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Big data maps our sedentary globe

US scientists have published a global study which used smartphone data to reveal how active people are across the globe.

The Stanford University researchers analysed 68 million days' worth of smartphone data across more than 100 countries. It showed the global average number of daily steps taken by an individual is around 5,000. Hong Kong tops the chart, clocking up an average of 6,880 steps a day, and Indonesia shuffles in at the bottom with just 3,513. Here in the UK, we average 5,444, putting us at fairly respectable 4th place.

Stanford data country by steps showing China most active

Image courtesy by Stanford University

The findings published in the journal Nature, provide important insights for improving health. Interestingly, the average number of steps for a country appears to be a less important indicator for obesity levels than the disparity between the least and most active people in an country - what the authors call "activity inequality".

"These results reveal how much of a population is activity-rich, and how much of a population is activity-poor," said the researchers. "In regions with high activity inequality there are many people who are activity poor, and activity inequality is a strong predictor of health outcomes.”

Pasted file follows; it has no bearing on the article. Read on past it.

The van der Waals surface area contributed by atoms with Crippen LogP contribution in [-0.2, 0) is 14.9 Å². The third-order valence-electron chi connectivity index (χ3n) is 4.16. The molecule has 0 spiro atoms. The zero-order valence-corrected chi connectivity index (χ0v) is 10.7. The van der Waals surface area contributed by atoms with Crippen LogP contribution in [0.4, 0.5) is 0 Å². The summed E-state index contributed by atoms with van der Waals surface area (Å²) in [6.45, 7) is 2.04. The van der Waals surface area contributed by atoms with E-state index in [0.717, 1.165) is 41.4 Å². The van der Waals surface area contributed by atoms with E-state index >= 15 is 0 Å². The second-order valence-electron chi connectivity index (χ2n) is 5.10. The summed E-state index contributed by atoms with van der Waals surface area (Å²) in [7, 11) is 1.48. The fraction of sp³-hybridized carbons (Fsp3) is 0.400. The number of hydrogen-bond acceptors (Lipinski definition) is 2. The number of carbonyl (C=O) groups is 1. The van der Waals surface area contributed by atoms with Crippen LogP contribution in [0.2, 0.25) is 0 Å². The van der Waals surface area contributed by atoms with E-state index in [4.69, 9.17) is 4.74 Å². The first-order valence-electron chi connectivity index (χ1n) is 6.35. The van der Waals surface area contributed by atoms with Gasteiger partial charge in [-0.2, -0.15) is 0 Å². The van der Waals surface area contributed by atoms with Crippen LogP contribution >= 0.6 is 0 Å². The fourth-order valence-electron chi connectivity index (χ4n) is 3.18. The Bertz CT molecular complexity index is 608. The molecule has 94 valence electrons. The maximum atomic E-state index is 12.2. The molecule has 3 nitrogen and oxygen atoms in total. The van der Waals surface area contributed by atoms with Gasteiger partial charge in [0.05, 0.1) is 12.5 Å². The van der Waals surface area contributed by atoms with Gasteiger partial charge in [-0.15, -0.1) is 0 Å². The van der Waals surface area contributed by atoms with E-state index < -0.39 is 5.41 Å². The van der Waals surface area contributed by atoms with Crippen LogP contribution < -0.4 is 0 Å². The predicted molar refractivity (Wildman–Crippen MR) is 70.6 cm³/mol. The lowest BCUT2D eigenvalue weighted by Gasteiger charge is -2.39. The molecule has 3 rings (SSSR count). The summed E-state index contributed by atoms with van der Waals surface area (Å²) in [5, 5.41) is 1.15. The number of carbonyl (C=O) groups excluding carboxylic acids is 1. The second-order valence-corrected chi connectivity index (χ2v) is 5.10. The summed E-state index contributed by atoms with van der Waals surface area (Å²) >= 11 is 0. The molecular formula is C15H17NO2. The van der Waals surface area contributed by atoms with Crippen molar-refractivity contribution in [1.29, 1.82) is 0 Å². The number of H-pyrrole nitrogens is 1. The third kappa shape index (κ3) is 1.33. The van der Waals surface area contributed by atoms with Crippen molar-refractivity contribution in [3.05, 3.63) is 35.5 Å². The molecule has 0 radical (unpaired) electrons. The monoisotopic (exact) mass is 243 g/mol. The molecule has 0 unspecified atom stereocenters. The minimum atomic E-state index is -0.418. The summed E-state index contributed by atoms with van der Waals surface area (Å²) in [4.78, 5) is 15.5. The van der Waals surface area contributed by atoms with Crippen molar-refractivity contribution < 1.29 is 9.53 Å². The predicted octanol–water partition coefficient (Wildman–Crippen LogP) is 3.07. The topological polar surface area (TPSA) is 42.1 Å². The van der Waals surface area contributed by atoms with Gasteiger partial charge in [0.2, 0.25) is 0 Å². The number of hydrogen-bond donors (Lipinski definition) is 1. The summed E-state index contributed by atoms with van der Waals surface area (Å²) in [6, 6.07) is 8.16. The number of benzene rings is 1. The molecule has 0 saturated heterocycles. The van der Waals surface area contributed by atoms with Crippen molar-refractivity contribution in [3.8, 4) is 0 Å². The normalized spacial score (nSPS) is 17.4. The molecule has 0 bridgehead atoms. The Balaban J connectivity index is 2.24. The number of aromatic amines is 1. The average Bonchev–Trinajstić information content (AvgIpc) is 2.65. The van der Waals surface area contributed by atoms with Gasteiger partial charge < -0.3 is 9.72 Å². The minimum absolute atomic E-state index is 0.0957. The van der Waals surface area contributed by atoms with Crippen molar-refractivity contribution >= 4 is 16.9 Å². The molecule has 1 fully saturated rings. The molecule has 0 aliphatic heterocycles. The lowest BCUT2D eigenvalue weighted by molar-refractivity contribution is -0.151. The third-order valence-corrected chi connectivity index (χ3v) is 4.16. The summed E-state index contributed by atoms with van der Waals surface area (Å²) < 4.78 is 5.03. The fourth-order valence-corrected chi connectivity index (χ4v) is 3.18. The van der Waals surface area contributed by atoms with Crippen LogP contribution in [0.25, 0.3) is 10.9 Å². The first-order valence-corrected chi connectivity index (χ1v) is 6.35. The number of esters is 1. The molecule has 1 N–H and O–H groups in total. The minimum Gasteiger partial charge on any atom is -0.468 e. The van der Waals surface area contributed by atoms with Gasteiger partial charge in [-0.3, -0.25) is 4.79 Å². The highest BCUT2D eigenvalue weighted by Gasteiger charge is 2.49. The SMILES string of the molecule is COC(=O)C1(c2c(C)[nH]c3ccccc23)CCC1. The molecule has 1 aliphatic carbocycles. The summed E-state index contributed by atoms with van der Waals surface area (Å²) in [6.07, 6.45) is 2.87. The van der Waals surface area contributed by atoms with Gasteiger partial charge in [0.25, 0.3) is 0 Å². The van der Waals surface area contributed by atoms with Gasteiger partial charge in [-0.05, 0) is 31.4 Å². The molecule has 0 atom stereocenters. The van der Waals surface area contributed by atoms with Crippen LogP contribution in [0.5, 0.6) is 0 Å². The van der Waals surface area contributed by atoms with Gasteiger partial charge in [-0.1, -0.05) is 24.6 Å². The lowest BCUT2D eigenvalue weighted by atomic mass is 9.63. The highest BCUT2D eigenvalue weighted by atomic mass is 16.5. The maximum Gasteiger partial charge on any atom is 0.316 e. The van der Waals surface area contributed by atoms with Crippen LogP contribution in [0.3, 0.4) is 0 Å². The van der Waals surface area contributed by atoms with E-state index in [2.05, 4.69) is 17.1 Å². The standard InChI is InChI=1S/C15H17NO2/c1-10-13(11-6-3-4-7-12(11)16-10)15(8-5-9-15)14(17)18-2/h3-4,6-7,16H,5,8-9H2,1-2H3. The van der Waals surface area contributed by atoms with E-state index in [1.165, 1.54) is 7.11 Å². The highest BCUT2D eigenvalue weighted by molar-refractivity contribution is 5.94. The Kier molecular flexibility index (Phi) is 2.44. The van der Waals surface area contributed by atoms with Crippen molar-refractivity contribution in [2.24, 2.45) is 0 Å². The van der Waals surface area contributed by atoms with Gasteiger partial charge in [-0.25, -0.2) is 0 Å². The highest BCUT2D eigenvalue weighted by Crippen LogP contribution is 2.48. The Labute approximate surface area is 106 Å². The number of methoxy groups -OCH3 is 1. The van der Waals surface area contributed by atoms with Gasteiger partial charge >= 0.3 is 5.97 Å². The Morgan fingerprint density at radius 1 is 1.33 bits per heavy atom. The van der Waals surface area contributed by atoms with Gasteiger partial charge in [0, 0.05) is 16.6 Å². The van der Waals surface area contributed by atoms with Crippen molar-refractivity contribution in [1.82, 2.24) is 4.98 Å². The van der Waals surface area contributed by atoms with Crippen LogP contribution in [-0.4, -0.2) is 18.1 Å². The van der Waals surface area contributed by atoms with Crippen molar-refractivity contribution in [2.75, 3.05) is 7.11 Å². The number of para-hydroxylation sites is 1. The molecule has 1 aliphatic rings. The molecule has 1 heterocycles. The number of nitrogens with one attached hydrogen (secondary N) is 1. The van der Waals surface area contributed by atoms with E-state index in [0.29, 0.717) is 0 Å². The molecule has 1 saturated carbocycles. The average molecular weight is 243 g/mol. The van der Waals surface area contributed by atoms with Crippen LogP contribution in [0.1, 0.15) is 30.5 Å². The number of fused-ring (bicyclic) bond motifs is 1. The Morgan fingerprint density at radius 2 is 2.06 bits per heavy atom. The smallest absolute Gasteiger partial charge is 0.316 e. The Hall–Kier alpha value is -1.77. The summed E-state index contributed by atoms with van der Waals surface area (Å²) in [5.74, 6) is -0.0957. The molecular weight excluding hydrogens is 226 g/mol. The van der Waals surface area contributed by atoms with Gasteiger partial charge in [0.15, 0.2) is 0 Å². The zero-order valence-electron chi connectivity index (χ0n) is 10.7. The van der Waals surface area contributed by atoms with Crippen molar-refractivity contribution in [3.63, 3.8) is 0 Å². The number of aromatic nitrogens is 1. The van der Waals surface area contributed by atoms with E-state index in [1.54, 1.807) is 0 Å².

By comparing countries by activity patterns and analysing those with unequal activity, certain health dynamics emerge. Individuals in the five countries with the greatest activity inequality are nearly 200 per cent more likely to be obese than individuals from the five countries with the lowest activity difference.

The UK has a relatively high inequality measure, perhaps explaining its higher than average obesity rates.

world activity inequality chart

Image courtesy by Stanford University

The Stanford team say the findings help explain global patterns of obesity and called on urban planners to focus on making walking in cities safe and attractive to residents.

This idea is supported by data from 69 U.S. cities which showed higher 'walkability' ratings are associated with lower activity inequality. Higher walkability is associated with significantly more daily steps across all age, gender, and body-mass-index categories.

Importantly, the Stanford researchers found that women recorded comparatively less activity than men in places which are less walkable. However they are more active than their male counterparts in places are suitable for walking. As such, poorly designed urban environments appear to take a greater toll on women's health than men's.

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